Why didn’t Spotify and Apple Music rip Ye’s songs?

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A week after Endeavor chief executive Ari Emanuel called on companies to sever ties with the artist formerly known as Kanye West over his anti-Semitic remarks, companies including Adidas and Gap have stopped work with him.

But others, including Apple Music, Spotify and Amazon Music streamers, still feature Ye’s music on their playlists.

Apple Music and Tidal, which also stream West’s music, did not respond to a request for comment. Amazon Music declined to comment.

But industry analysts say the decision to remove Ye’s music is complicated by several factors, including contractual requirements streamers may have with record labels and publishers, free speech considerations and it is appropriate to take action against an artist’s behavior outside of their music.

On Tuesday, Spotify CEO Daniel Ek told Reuters that while he finds West’s anti-Semitic comments “simply awful”, they don’t appear in West’s music that plays on Spotify. “It’s really just his music, and his music doesn’t violate our policy,” Ek told Reuters.

Ye has been heavily criticized for his anti-Semitic comments and misrepresentations about the Holocaust and the Jewish people. These views, which were expressed outside of her albums and songs, provoked a swift reaction.

“Silence is dangerous,” Emanuel wrote in an October 19 Financial Times op-ed. “It allows forms of hatred and racism, including anti-Semitism, to spread and normalize. It swells and degrades our society and our country.

In response, several brands cut ties with the rapper.

“Anti-Semitism, racism and hatred in any form are inexcusable and will not be tolerated consistent with our values,” the Gap said in a statement Tuesday. “On behalf of our customers, employees and shareholders, we partner with organizations that fight against hate and discrimination.”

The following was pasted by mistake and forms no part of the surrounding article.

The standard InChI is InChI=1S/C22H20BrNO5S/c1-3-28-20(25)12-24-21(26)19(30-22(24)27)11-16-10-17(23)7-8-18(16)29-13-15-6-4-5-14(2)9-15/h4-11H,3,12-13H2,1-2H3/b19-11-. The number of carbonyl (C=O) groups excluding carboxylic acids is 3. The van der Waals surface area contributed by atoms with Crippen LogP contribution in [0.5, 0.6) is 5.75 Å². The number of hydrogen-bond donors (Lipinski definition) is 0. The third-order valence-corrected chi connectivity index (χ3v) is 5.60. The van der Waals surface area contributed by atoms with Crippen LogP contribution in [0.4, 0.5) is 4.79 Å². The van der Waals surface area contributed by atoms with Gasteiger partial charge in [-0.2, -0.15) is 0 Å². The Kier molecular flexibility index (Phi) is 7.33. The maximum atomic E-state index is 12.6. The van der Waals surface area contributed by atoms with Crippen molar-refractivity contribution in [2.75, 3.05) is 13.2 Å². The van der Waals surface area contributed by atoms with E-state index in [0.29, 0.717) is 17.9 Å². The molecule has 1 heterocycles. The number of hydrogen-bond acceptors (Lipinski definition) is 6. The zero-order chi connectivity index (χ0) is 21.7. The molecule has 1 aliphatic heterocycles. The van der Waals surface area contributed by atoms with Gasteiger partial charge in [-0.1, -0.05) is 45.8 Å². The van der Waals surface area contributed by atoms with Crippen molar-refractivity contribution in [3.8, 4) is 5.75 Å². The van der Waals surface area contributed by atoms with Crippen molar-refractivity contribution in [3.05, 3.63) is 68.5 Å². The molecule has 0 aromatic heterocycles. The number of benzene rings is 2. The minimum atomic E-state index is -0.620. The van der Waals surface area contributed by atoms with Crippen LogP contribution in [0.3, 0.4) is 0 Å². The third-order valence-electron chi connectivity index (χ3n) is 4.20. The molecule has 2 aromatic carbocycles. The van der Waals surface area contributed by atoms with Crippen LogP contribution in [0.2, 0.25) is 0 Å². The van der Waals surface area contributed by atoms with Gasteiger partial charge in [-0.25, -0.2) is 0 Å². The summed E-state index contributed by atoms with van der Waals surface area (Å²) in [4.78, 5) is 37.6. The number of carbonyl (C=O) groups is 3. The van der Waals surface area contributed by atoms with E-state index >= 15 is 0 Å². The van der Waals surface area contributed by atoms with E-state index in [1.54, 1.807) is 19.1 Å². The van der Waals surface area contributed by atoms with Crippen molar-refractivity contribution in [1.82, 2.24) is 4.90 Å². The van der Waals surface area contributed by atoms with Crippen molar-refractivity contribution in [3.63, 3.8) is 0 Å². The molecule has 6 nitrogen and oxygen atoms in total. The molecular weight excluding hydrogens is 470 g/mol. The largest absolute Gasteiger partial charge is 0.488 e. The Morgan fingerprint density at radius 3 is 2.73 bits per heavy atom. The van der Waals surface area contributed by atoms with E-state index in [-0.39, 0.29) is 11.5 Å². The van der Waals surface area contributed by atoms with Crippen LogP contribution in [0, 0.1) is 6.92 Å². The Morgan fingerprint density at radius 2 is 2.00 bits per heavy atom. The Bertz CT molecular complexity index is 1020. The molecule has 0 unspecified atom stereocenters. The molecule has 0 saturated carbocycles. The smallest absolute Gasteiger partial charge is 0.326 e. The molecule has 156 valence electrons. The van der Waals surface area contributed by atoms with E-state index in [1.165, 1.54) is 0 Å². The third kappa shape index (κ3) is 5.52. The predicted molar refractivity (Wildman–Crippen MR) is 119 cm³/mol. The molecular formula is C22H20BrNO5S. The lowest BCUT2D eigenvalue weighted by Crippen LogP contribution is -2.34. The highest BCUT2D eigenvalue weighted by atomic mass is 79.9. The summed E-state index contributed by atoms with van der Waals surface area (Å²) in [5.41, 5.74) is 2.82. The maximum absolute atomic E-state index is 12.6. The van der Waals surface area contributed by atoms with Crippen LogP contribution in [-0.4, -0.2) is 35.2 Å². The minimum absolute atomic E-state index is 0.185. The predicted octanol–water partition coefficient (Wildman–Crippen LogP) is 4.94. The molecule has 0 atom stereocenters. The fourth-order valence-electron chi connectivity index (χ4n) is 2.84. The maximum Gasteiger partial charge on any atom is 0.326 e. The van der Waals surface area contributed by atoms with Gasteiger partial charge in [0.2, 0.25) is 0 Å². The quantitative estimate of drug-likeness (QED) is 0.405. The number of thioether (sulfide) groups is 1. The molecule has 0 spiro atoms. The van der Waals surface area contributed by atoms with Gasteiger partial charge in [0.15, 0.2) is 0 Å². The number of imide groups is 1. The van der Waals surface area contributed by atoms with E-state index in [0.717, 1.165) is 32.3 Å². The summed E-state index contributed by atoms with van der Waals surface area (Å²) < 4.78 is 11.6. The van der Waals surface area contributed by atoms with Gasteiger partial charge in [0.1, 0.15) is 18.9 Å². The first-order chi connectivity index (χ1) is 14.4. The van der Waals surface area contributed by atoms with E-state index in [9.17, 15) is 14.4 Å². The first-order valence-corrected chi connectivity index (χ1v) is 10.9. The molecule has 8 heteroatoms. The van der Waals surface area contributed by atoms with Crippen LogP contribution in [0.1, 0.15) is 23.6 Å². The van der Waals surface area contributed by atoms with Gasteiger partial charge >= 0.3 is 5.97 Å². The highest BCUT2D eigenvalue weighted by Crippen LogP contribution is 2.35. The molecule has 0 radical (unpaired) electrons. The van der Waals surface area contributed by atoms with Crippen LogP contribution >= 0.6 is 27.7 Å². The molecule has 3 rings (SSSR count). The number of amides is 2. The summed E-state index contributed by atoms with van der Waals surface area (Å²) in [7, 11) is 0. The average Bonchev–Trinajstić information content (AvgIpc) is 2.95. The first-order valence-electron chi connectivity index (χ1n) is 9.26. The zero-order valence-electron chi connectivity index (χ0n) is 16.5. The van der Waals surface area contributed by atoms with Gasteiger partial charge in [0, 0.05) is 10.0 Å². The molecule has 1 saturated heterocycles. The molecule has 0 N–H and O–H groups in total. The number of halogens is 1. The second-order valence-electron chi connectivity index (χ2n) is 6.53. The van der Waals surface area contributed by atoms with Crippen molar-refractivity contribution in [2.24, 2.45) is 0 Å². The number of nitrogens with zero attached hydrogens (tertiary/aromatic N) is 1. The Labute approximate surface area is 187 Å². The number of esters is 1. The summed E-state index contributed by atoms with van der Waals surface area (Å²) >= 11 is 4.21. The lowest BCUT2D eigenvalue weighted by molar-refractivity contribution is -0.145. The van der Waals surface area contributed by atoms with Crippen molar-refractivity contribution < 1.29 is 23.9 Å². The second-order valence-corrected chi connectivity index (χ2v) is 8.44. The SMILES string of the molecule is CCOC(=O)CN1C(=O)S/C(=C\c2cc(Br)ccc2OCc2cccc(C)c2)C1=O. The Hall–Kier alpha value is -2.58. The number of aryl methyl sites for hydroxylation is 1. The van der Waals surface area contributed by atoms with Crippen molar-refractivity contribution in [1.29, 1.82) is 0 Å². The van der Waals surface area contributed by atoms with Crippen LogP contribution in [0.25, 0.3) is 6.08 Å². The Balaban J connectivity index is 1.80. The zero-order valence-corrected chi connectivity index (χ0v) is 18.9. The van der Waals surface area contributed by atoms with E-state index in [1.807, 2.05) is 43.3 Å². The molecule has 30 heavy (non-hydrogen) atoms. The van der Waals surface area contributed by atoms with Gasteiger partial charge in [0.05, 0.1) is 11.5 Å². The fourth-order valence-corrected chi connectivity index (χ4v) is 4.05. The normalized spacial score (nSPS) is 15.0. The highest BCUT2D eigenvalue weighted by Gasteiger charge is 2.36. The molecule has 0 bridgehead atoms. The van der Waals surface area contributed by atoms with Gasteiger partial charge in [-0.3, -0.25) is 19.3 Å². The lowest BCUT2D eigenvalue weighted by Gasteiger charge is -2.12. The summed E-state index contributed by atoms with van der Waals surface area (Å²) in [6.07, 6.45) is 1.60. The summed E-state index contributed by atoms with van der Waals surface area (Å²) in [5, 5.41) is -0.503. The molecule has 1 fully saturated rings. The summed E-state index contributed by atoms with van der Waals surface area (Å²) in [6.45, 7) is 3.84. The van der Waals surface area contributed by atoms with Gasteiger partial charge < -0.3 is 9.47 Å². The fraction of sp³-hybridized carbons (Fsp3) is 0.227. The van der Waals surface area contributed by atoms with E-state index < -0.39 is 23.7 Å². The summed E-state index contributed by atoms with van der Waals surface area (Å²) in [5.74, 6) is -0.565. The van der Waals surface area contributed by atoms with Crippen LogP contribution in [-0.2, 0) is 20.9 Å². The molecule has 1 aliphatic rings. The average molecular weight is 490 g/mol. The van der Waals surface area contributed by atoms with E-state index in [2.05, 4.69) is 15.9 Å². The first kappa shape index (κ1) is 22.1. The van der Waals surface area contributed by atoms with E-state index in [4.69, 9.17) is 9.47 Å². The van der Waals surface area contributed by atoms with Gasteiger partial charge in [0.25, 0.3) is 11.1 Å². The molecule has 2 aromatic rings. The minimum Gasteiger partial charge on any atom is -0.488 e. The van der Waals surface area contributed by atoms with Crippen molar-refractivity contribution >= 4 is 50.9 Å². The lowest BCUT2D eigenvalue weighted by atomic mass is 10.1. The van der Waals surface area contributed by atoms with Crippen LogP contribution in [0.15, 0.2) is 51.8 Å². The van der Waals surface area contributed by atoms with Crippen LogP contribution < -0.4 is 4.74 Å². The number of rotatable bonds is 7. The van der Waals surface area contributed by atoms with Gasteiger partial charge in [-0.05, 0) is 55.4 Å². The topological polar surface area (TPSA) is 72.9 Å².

Severing ties with Ye could be a bit trickier for music streaming services, legal experts said.

Bryan Sullivan, founding partner of law firm Early Sullivan Wright Gizer & McRae LLP, said while the 1st Amendment doesn’t stop music streaming services from removing West’s music, there could be contracts in place. which would require Spotify or Apple Music to go to the music publisher or record company for permission to modify their agreement to remove those songs. If there’s no contract in place, the streamer could remove West’s music, he said.

“It all depends on what this contract says,” Sullivan said.

Ek told Reuters: “It’s up to his label whether he wants to act or not.”

Yet Spotify has removed songs it has promoted from controversial artists’ playlists in the past.

In May 2018, Spotify was removed from the list R.Kelly company’s playlists and stopped promoting his music as part of his hateful content and hateful conduct policy. At the time, Kelly was facing allegations of sexual misconduct. In 2022, he was found guilty of child pornography charges. Spotify said R. Kelly’s music will remain on its streaming service, however.

“We don’t censor content because of an artist or creator’s behavior, but we do want our editorial decisions — what we choose to program — to reflect our values,” Spotify said at the time. “When an artist or creator does something that is particularly harmful or hateful, it may affect how we work with or support that artist or creator.”